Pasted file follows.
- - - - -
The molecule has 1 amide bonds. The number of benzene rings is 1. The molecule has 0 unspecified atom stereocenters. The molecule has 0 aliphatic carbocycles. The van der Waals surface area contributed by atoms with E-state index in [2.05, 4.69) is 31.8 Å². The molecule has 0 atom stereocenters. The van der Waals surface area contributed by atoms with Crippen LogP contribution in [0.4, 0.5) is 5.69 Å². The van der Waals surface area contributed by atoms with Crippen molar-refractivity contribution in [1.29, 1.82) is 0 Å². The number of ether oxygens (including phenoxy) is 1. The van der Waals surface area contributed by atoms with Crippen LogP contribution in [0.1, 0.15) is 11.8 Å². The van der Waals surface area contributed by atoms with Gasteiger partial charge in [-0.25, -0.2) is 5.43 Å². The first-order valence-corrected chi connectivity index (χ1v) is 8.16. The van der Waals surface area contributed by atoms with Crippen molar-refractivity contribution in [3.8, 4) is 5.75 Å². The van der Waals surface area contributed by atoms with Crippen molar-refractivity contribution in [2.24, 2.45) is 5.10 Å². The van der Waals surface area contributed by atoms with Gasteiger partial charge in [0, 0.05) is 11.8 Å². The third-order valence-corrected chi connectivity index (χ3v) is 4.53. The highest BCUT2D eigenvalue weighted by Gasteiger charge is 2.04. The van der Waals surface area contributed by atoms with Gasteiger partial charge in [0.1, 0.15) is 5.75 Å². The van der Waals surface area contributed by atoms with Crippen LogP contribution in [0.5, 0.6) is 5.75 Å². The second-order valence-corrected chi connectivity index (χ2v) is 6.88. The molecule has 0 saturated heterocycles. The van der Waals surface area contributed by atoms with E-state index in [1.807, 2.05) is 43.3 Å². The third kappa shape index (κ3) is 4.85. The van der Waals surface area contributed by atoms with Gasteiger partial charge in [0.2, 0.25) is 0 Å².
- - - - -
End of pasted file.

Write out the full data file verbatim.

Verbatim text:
The molecule has 1 amide bonds. The number of benzene rings is 1. The molecule has 0 unspecified atom stereocenters. The molecule has 0 aliphatic carbocycles. The van der Waals surface area contributed by atoms with E-state index in [2.05, 4.69) is 31.8 Å². The molecule has 0 atom stereocenters. The van der Waals surface area contributed by atoms with Crippen LogP contribution in [0.4, 0.5) is 5.69 Å². The van der Waals surface area contributed by atoms with Crippen molar-refractivity contribution in [1.29, 1.82) is 0 Å². The number of ether oxygens (including phenoxy) is 1. The van der Waals surface area contributed by atoms with Crippen LogP contribution in [0.1, 0.15) is 11.8 Å². The van der Waals surface area contributed by atoms with Gasteiger partial charge in [-0.25, -0.2) is 5.43 Å². The first-order valence-corrected chi connectivity index (χ1v) is 8.16. The van der Waals surface area contributed by atoms with Crippen molar-refractivity contribution in [3.8, 4) is 5.75 Å². The van der Waals surface area contributed by atoms with Crippen molar-refractivity contribution in [2.24, 2.45) is 5.10 Å². The van der Waals surface area contributed by atoms with Gasteiger partial charge in [0, 0.05) is 11.8 Å². The third-order valence-corrected chi connectivity index (χ3v) is 4.53. The highest BCUT2D eigenvalue weighted by Gasteiger charge is 2.04. The van der Waals surface area contributed by atoms with Gasteiger partial charge in [0.1, 0.15) is 5.75 Å². The van der Waals surface area contributed by atoms with Crippen LogP contribution in [0.5, 0.6) is 5.75 Å². The second-order valence-corrected chi connectivity index (χ2v) is 6.88. The molecule has 0 saturated heterocycles. The van der Waals surface area contributed by atoms with E-state index in [1.807, 2.05) is 43.3 Å². The third kappa shape index (κ3) is 4.85. The van der Waals surface area contributed by atoms with Gasteiger partial charge in [0.2, 0.25) is 0 Å².